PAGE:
It made sense to me, as my taste tends to run with sommeliers, and the complexity of the Roulot Luchets we were drinking over dinner was almost making me cross-eyed.
The wines were all Zimmerman’s choices, a tech-guru’s take on contemporary Meursault. Zimmerman is as much a wine drinker as a collector, having assembled a traveling band of winemakers, musicians, MWs and auctioneers for his visits to Burgundy. Most recently, he was stationed in Meursault with a crowd that included singer-songwriter and fiddler Sara Watkins, who was dining with us tonight at NYC’s Rebelle, and Sarah Jarosz, another “newgrass” virtuoso who was performing at the Bowery Ballroom later that evening.
The restaurant was my choice, based on proximity to the Bowery Ballroom, and the fact that Rebelle, with its exceptional wine program, had just instituted a new program for the wine trade, designed specifically for a dinner like ours. We would bring the wine, they would provide the wine service and menu options that just happened to be unusually well suited to Meursault. It turned out to be well worth investing in the wine service, as sommelier Melissa Morphet had six identical (and beautiful) glasses for each of us, each tagged at the base with the wine name, removing what might be a random variable in perception—glass size and shape— as we set out to compare the wines.
Zimmerman chose first to show two wines from Perrières, the vineyard bordering Puligny that’s being pushed by several growers for elevation to grand cru status. Then Goutte d’Or and Luchets, ending with a lieu-dit and a village wine. Perverse? Perhaps, but the lieu-dit was La Sève du Clos, from centenarian vines tended by Meursault wunderkind Arnaud Ente. And the village wine was made by Ente’s mentor, Jean-François Coche, in 2009.
As an extension of Zimmerman’s “Pledge Against Gender Bias in Tech,” he has insisted that the group be mixed. We were three and three: Christy Canterbury, MW, Denise Barker, the wine director at NYC’s White Street and Sara Watkins on one side of the equation; Richard Young of Christie’s, Zimmerman and me on the other. In fact, with Kimberly Prokoshyn, the wine director of Rebelle, sitting in for the tasting, the bias tilted in a decidedly female direction.
We agreed to taste through the wines in three flights, and then bring on the food, and I asked Zimmerman to introduce his choice of Meursault as a focus, and his selections for the night. “Meursault was out of vogue in the 1990s,” he began, recalling the ups and downs of a village with no grand cru vineyard to append to its name. “There was a program to sell fallow land to young vignerons. Mostly stony, rocky, unusable stuff.
They didn’t have to pay rent for eight years.” Zimmerman hoped to shine a light on the talented young producers in Meursault, plus, as investors often do, he had a hidden agenda. “I do love this village, but there’s an axe I want to grind. There has been a disservice done to the Goutte d’Or vineyard. Historically, it was considered among the top vineyards—it was Jefferson’s favorite, but it has fallen out of vogue.” He hoped to show the standing of Goutte d’Or in the context of two Perrières, as well as to show a range of wines that seem to buck their classification.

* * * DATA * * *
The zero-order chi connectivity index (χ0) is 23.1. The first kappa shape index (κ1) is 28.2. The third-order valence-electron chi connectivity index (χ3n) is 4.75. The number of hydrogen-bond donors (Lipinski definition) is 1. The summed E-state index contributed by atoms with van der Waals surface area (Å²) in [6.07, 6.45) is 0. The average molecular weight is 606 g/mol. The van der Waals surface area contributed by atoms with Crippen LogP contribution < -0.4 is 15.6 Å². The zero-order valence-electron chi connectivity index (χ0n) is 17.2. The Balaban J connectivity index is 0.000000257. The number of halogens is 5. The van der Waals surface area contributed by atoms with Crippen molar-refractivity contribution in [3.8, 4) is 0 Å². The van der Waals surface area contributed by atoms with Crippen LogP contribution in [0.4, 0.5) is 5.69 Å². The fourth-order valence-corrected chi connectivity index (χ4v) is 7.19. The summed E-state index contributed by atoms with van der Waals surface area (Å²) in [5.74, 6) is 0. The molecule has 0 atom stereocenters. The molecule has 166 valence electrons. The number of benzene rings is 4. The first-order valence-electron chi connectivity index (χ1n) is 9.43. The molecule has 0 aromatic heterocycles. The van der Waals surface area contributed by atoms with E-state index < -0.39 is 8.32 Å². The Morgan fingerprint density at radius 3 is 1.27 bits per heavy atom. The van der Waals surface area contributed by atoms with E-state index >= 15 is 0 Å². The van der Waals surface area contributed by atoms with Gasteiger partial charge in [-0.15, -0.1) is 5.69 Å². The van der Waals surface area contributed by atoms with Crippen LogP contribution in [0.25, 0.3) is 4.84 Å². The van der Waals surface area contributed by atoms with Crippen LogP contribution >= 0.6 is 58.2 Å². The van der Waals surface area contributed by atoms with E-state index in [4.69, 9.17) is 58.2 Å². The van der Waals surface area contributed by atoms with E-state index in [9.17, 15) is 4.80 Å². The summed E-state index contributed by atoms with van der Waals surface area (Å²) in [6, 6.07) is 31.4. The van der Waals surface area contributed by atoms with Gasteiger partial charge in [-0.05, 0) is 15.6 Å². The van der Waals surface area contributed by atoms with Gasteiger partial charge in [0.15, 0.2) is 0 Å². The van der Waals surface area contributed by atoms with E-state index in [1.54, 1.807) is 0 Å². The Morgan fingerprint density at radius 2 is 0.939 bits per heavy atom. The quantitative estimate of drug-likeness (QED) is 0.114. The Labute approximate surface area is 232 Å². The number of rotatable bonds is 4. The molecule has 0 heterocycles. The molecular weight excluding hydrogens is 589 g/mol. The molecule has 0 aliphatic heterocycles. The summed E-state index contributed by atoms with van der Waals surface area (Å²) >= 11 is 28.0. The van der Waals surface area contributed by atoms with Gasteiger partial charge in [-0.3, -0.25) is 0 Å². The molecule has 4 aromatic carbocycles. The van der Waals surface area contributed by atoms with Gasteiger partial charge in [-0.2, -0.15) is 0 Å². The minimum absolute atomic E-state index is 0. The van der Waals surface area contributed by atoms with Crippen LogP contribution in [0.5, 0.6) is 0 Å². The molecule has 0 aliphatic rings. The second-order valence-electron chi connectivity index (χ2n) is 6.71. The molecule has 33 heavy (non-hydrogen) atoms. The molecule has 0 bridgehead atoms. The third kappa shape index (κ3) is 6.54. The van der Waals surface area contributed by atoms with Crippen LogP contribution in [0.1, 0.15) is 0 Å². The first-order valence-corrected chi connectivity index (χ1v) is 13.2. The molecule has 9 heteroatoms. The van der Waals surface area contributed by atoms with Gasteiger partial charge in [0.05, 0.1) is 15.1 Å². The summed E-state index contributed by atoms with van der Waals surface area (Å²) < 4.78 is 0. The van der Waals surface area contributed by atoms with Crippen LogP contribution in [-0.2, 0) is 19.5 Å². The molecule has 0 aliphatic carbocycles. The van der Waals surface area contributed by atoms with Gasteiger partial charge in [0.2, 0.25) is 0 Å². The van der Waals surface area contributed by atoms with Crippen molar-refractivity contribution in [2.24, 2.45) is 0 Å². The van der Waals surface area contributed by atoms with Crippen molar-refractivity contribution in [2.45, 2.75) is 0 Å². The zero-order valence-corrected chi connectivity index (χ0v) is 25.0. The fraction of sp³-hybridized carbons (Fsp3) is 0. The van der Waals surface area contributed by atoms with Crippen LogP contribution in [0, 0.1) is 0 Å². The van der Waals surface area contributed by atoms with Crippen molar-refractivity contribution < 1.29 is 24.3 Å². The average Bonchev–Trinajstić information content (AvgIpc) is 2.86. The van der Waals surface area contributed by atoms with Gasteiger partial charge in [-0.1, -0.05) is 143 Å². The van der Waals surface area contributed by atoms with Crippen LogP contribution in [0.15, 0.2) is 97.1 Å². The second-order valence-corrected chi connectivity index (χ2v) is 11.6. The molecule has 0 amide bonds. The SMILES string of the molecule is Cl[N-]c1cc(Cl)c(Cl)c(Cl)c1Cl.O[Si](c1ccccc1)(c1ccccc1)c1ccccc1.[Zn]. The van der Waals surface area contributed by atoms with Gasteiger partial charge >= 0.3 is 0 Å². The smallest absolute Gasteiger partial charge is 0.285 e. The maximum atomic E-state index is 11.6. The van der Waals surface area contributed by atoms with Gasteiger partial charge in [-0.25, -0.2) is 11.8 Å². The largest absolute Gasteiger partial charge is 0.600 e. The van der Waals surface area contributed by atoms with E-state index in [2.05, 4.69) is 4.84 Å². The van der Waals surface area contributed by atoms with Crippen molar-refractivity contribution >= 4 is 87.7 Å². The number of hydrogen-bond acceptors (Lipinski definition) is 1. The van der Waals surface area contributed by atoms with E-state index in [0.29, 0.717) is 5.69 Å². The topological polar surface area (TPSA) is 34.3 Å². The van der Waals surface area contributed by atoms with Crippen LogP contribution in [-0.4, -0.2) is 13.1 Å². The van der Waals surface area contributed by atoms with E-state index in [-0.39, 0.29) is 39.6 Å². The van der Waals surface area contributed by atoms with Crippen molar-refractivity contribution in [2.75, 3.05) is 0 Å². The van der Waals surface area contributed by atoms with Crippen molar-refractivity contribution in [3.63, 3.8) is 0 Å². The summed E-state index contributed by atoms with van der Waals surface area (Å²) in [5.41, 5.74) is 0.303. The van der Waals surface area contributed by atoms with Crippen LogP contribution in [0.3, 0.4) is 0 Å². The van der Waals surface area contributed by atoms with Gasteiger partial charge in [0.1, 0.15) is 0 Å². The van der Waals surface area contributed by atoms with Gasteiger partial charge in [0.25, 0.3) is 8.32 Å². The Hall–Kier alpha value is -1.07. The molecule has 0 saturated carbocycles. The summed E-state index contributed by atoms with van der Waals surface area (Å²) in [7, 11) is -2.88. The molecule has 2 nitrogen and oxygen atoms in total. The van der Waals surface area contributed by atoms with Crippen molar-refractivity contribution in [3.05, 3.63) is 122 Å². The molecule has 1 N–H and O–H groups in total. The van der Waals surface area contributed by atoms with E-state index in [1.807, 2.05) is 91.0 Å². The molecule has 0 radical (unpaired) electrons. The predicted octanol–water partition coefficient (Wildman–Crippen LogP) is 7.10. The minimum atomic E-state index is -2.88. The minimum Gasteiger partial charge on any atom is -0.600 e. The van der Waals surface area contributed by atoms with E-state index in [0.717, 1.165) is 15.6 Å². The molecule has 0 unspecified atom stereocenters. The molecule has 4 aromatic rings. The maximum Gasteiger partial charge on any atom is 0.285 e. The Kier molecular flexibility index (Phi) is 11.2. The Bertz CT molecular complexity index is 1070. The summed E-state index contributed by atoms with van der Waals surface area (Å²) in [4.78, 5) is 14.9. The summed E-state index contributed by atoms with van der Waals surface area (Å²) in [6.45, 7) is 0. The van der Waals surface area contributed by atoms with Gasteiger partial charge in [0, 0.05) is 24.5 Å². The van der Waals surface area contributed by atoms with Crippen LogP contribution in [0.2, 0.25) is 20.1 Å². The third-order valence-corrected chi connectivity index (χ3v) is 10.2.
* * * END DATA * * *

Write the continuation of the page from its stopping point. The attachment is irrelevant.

“There’s a lower water table in Meursault than in Puligny, so you can have a deep cellar,” Zimmerman said. It’s one element of the local terroir, which might impact the expression of the wines—not only for the condition in which they age. The lower humidity in the soil may be one clue to the richness of the style in the hands of the most talented farmers. As Clive Coates, MW, points out, the yields in Meursault are generally lower, but, he says, “this doesn’t necessarily mean that the wines are more concentrated—there are as many weak ephemeral wines as in the other communes, perhaps more.” Our attending MW, Christy Canterbury, added that “Of all the French styles of chardonnay-based wine, Meursault is the closest to California chardonnay of the 1990s. So it may have gotten dinged for that. It’s easier to see the terroir differences in Puligny and Chassagne because the wines are leaner.”
Lucien Le Moine
2012 Meursault Perrières Domaine Jacques Prieur
2011 Meursault Perrières
We start with Perrières, a vineyard on the slope where Meursault borders Puligny, and Lucien Le Moine, which Zimmerman considers to be a special négociant. He and Watkins had just visited Mounir Saouma in his cellars last month. “Burgundy is kind of xenophobic,” Zimmerman said, “and here’s this Lebanese guy marrying an Israeli cheese maker, buying a stone house in the middle of Beaune, becoming the biggest buyer at the Hospice [de Beaune Auction]. Mounir is a powerful, charismatic guy. His wines have a fingerprint: Made by Mounir. Many people think négociant wine cannot stand at the same level as a grower’s. But Mounir is doing everything in a different way. He leaves the lees in barrels for forever; he ages his whites longer than his reds.”